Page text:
IU Health & Wellness: West Nile virus, tailgating and school transitions
Research and insights from Indiana University
FOR IMMEDIATE RELEASE
Aug. 23, 2012
Karen Roos, M.D., John and Nancy Nelson Professor of Neurology and professor of neurological surgery at the Indiana University School of Medicine, called this year's outbreak of West Nile virus "scary." The outbreak is the worst since the first case was identified in 1999.
West Nile virus has been found in 30 states, and 800 people have been reported infected, including 26 who died from complications. There is no cure, but early treatment can help prevent long-term damage. The virus has symptoms similar to the flu. Roos says that if you have a fever and headache, call your doctor. If you have a fever, headache and stiff neck or are confused, go directly to the emergency room. The virus is only deadly if it attacks the brain or nervous system, and physicians have treatments that minimize swelling and permanent disability.
The best way to avoid contracting West Nile virus is to not be bitten by infected mosquitos. Since avoiding mosquitos in many places is virtually impossible, Roos advises people to limit their time outdoors at dusk and dawn, when the bugs are most active. Wear pants and long-sleeved shirts when possible outdoors and use an insect repellent, particularly ones that contain DEET. Make sure to check the expiration date of the repellent if it has been on your shelf for a long time.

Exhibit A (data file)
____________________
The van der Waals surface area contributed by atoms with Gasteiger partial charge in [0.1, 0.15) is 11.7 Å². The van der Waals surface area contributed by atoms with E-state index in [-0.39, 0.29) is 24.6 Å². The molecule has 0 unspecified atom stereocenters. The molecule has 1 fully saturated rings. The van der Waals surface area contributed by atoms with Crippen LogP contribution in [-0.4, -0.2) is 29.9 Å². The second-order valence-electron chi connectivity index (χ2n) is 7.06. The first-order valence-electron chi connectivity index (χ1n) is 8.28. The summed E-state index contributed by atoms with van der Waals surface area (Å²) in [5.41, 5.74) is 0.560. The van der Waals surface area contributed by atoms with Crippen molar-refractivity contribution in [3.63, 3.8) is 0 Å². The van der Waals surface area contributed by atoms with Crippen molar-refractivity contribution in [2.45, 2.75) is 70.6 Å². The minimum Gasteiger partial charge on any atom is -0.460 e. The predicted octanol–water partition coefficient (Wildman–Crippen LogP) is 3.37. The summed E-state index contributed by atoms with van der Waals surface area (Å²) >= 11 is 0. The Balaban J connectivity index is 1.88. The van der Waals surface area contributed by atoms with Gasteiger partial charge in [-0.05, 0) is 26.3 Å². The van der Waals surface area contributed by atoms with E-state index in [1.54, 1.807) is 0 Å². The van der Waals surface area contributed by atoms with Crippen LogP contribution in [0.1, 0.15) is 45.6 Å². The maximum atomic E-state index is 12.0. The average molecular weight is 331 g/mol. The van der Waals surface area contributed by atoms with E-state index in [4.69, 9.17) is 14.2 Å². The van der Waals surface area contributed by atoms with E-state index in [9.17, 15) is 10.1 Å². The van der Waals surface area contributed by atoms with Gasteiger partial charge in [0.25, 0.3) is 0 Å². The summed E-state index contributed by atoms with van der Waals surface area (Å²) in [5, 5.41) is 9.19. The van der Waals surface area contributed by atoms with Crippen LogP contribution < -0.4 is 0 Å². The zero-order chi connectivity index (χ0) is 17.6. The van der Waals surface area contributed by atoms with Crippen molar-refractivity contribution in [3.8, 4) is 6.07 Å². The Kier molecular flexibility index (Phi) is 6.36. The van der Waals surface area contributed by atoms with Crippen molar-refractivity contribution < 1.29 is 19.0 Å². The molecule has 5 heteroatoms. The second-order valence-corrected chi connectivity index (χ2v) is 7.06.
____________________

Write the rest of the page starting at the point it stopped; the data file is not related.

The fervor for tailgating before, during and after major sporting events in the U.S. has spawned enduring social traditions, a market for team-themed chairs, tents and other goods, and possibly even a new slang word: "pregaming," which means speeding up intoxication by consuming alcoholic drinks before attending an event that involves more drinking.
Experts at the Indiana Prevention Resource Center, which is part of the Indiana University School of Public Health-Bloomington, say tailgate gatherings can be fun for families, but if the festivities involve or are near people binge drinking or playing drinking games, it might be best to leave younger children at home.
"There might be an alcohol- and smoke-free area of your college's football parking areas where you won't have to explain the worst displays of underage drinking behavior, including public intoxication and elimination, vomiting, fighting, sexual activity, vandalizing public or private property or other criminal mischief," said Carole Nowicke, a research associate at the Indiana Prevention Resource Center.
She says illegal activities should be reported to police. Most schools do not allow ticket holders to bring in alcohol and coolers, or even purses and bags, into their stadiums, so the stadium may be even "drier" than the parking lots.